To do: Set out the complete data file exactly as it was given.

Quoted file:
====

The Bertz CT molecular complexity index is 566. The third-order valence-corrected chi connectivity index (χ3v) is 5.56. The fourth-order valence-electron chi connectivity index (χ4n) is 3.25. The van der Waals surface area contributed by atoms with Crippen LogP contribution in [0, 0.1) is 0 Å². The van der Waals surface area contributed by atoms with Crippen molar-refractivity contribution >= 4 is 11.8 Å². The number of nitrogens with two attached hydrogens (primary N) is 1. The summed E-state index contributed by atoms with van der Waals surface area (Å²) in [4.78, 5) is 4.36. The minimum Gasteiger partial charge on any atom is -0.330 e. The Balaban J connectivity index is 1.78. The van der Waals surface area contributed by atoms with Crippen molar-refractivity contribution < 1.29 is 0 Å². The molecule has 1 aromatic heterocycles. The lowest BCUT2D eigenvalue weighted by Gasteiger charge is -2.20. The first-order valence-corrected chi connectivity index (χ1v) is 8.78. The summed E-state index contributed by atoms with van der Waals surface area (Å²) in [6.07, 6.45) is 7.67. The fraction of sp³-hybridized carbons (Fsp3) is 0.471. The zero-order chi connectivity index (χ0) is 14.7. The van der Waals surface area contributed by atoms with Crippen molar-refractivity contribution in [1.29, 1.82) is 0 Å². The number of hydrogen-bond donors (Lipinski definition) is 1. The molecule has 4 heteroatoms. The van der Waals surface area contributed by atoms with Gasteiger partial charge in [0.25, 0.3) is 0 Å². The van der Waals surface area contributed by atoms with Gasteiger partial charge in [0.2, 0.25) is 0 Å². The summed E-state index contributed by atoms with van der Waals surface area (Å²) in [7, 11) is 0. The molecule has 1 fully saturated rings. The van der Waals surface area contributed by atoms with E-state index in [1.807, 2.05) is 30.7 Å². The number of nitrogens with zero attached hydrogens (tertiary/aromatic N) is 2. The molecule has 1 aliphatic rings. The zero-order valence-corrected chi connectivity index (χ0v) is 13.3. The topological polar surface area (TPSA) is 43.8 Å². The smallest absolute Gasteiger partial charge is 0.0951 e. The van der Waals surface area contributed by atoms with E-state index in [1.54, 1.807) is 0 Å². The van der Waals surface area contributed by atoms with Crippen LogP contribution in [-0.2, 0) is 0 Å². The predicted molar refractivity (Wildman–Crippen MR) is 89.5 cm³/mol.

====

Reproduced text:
The Bertz CT molecular complexity index is 566. The third-order valence-corrected chi connectivity index (χ3v) is 5.56. The fourth-order valence-electron chi connectivity index (χ4n) is 3.25. The van der Waals surface area contributed by atoms with Crippen LogP contribution in [0, 0.1) is 0 Å². The van der Waals surface area contributed by atoms with Crippen molar-refractivity contribution >= 4 is 11.8 Å². The number of nitrogens with two attached hydrogens (primary N) is 1. The summed E-state index contributed by atoms with van der Waals surface area (Å²) in [4.78, 5) is 4.36. The minimum Gasteiger partial charge on any atom is -0.330 e. The Balaban J connectivity index is 1.78. The van der Waals surface area contributed by atoms with Crippen molar-refractivity contribution < 1.29 is 0 Å². The molecule has 1 aromatic heterocycles. The lowest BCUT2D eigenvalue weighted by Gasteiger charge is -2.20. The first-order valence-corrected chi connectivity index (χ1v) is 8.78. The summed E-state index contributed by atoms with van der Waals surface area (Å²) in [6.07, 6.45) is 7.67. The fraction of sp³-hybridized carbons (Fsp3) is 0.471. The zero-order chi connectivity index (χ0) is 14.7. The van der Waals surface area contributed by atoms with Crippen molar-refractivity contribution in [1.29, 1.82) is 0 Å². The number of hydrogen-bond donors (Lipinski definition) is 1. The molecule has 4 heteroatoms. The van der Waals surface area contributed by atoms with Gasteiger partial charge in [0.25, 0.3) is 0 Å². The van der Waals surface area contributed by atoms with Gasteiger partial charge in [0.2, 0.25) is 0 Å². The summed E-state index contributed by atoms with van der Waals surface area (Å²) in [7, 11) is 0. The molecule has 1 fully saturated rings. The van der Waals surface area contributed by atoms with E-state index in [1.807, 2.05) is 30.7 Å². The number of nitrogens with zero attached hydrogens (tertiary/aromatic N) is 2. The molecule has 1 aliphatic rings. The zero-order valence-corrected chi connectivity index (χ0v) is 13.3. The topological polar surface area (TPSA) is 43.8 Å². The smallest absolute Gasteiger partial charge is 0.0951 e. The van der Waals surface area contributed by atoms with E-state index in [1.54, 1.807) is 0 Å². The van der Waals surface area contributed by atoms with Crippen LogP contribution in [-0.2, 0) is 0 Å². The predicted molar refractivity (Wildman–Crippen MR) is 89.5 cm³/mol.